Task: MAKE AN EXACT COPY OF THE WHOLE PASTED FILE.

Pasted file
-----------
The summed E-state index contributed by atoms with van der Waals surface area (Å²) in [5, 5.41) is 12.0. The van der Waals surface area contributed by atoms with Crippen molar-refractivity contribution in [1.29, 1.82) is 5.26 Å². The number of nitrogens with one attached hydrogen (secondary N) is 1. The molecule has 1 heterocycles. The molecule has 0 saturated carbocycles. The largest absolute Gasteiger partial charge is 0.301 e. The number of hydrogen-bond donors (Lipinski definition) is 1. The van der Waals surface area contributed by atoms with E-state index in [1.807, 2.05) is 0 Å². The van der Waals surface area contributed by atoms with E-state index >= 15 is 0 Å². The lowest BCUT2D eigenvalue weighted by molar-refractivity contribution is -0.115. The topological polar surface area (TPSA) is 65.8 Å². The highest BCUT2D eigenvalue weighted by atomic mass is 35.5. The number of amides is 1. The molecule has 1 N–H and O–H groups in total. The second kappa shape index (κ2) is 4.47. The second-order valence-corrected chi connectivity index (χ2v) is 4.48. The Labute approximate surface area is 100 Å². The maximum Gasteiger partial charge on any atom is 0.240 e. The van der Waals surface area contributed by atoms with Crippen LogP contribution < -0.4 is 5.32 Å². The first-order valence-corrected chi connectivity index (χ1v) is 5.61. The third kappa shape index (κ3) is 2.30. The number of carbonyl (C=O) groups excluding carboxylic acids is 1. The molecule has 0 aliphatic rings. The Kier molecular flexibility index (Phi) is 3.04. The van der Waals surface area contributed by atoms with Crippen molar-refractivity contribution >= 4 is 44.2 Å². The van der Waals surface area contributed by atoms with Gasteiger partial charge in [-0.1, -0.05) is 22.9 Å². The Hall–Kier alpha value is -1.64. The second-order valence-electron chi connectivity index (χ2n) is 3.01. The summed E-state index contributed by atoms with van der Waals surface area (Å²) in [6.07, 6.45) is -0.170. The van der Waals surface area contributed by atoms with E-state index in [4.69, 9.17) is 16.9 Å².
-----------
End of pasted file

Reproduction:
The summed E-state index contributed by atoms with van der Waals surface area (Å²) in [5, 5.41) is 12.0. The van der Waals surface area contributed by atoms with Crippen molar-refractivity contribution in [1.29, 1.82) is 5.26 Å². The number of nitrogens with one attached hydrogen (secondary N) is 1. The molecule has 1 heterocycles. The molecule has 0 saturated carbocycles. The largest absolute Gasteiger partial charge is 0.301 e. The number of hydrogen-bond donors (Lipinski definition) is 1. The van der Waals surface area contributed by atoms with E-state index in [1.807, 2.05) is 0 Å². The van der Waals surface area contributed by atoms with E-state index >= 15 is 0 Å². The lowest BCUT2D eigenvalue weighted by molar-refractivity contribution is -0.115. The topological polar surface area (TPSA) is 65.8 Å². The highest BCUT2D eigenvalue weighted by atomic mass is 35.5. The number of amides is 1. The molecule has 1 N–H and O–H groups in total. The second kappa shape index (κ2) is 4.47. The second-order valence-corrected chi connectivity index (χ2v) is 4.48. The Labute approximate surface area is 100 Å². The maximum Gasteiger partial charge on any atom is 0.240 e. The van der Waals surface area contributed by atoms with Crippen LogP contribution < -0.4 is 5.32 Å². The first-order valence-corrected chi connectivity index (χ1v) is 5.61. The third kappa shape index (κ3) is 2.30. The number of carbonyl (C=O) groups excluding carboxylic acids is 1. The molecule has 0 aliphatic rings. The Kier molecular flexibility index (Phi) is 3.04. The van der Waals surface area contributed by atoms with Crippen molar-refractivity contribution >= 4 is 44.2 Å². The van der Waals surface area contributed by atoms with Gasteiger partial charge in [-0.1, -0.05) is 22.9 Å². The Hall–Kier alpha value is -1.64. The second-order valence-electron chi connectivity index (χ2n) is 3.01. The summed E-state index contributed by atoms with van der Waals surface area (Å²) in [6.07, 6.45) is -0.170. The van der Waals surface area contributed by atoms with E-state index in [4.69, 9.17) is 16.9 Å².